Saudi, Yemeni and Pakistani jailed for joining Daesh

A militant waves the Daesh flag on a street in Mosul in this photo taken on June 23, 2014. Daesh has attracted thousands of radicals around the world, including three who were slapped jail sentences in Saudi Arabia on Sunday for joining the terrorist group. (REUTERS file photo)
Updated 17 July 2017

Saudi, Yemeni and Pakistani jailed for joining Daesh

JEDDAH: The Specialized Criminal Court in Riyadh on Sunday issued preliminary verdicts against three defendants who were found guilty of supporting and being involved in terrorist organizations.
The first defendant, a Saudi national, was found guilty of supporting Daesh and traveling to Turkey to join its ranks in Syria, as well as for meeting with a number of extremists and funding terrorism by paying transportation costs for members to travel to conflict areas. The court sentenced him to six years in prison, starting from the date of his arrest, five of which are based on Royal Decree No. 44 of 3/4/1435AH. He was also issued a travel ban for six years upon his release from prison.
The second defendant, a Yemeni, was also found guilty of supporting Daesh and carrying out some of its activities in the Kingdom, as well as for traveling to Turkey to join the organization in Syria and meeting with extremists. He was found guilty of funding terrorism by receiving a ticket to Turkey and storing it on his computer. He was also sentenced to six years in jail.
His jail sentence will be followed by his deportation from the Kingdom, the court ruled.
The third defendant, a Pakistani national, was charged with monitoring Daesh’s electronic websites, meeting with extremists, agreeing with some of them to go to Turkey to join the organization in Syria, and participating in their activities.
He was sentenced to three years in jail starting from the date of his arrest, and 80 lashes after the court also convicted him of intoxication and drug consumption.


Traditional Saudi game jumps to the digital world

First prize winners of this year’s tournament came home with cash prize of SR750,000 and a BMW. (Photo/Social media)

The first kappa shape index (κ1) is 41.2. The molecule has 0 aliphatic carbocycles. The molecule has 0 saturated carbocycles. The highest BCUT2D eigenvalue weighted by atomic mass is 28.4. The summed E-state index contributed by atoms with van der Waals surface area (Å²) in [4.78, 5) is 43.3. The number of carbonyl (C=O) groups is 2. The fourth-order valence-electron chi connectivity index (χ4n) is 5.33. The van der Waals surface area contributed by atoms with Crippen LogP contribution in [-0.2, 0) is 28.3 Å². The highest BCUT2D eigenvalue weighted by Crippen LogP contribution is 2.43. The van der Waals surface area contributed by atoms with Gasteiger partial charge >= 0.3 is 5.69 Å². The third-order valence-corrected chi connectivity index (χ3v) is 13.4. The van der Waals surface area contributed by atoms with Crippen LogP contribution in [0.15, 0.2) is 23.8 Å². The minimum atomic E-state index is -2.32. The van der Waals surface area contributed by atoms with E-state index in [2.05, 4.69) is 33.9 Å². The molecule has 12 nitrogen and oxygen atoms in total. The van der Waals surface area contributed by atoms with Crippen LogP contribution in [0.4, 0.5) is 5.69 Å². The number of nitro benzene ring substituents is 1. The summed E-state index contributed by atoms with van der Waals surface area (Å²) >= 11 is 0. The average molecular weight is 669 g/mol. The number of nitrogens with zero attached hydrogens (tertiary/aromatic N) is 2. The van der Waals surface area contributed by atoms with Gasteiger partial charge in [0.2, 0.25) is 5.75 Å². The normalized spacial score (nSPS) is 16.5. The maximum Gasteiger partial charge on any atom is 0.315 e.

Updated 51 min 14 sec ago

Traditional Saudi game jumps to the digital world

  • First prize winners of this year’s tournament, Fahad Al-Shibani and Saud Al-Shibani, came home with cash prize of SR750,000 and a BMW

RIYADH: Baloot, a card game similar to bridge, has developed from a traditional game — usually played at family gatherings — to an online game for your mobile phone.
The Saudi Arabian Federation for Electronic and Intellectual Sports launched in Riyadh the third baloot tournament, which has attracted more than 18,000 participants including 40 female teams. The total prize money is SR2 million ($533,234).
The third baloot tournament showed an unprecedented number of players this year, bolstered by the participation of female players.
First prize winners of this year’s tournament, Fahad Al-Shibani and Saud Al-Shibani, came home with cash prize of SR750,000 and a BMW. Second prize winners received cash prizes of SR500,000 and third place players won SR100,000.
The electronic version is now more popular among Saudis than the original, which requires at least four players.
“The main feature that these baloot apps provide is that I can play the game anytime and anywhere, I don’t need to wait until I find three more people to complete the team,” said Saad Al-Amri, an undergrad student from Abha. “I also don’t lose control as I sometimes do when I play it with my relatives,” he added.
However, Al-Amri admits that playing baloot online made him more addicted to the game, saying that some days he spends 3 hours playing.
Baloot apps are not new and the market continues to grow. Apple’s App Store boasts over 30 Baloot apps. In Android’s Google Play store, the number of apps is even higher, ranging from platforms for playing the game, to apps that teaches the rules, to calculators that help users track their scores in the traditional version.
On top of the list of apps are two famous versions called “Kammelna” and “Baloot VIP,” with both reaching over 1 million downloads.
There are other apps that are less popular but also have strong downloads figures. “Tarbeeat Baloot” and “iBaloot” have just over half a million and 100,000 downloads respectively.
According to the website of “Kammelna,” a Saudi app, they started working on it in 2008, and currently have more than 1 million subscribers, with an updated ranking list for the best 100 players published daily.
Baloot apps can charge paid subscriptions, ranging from monthly, quarterly, semiannually or annually. Some apps sell points to customers who can replace them with special features in the game.
Subscriptions start from around SR30 per month, giving users additional features such as access to a special playing room and the ability to start private conversations with other players. Some apps have unique tournaments to encourage users to compete with each other and win points that they can use in future games.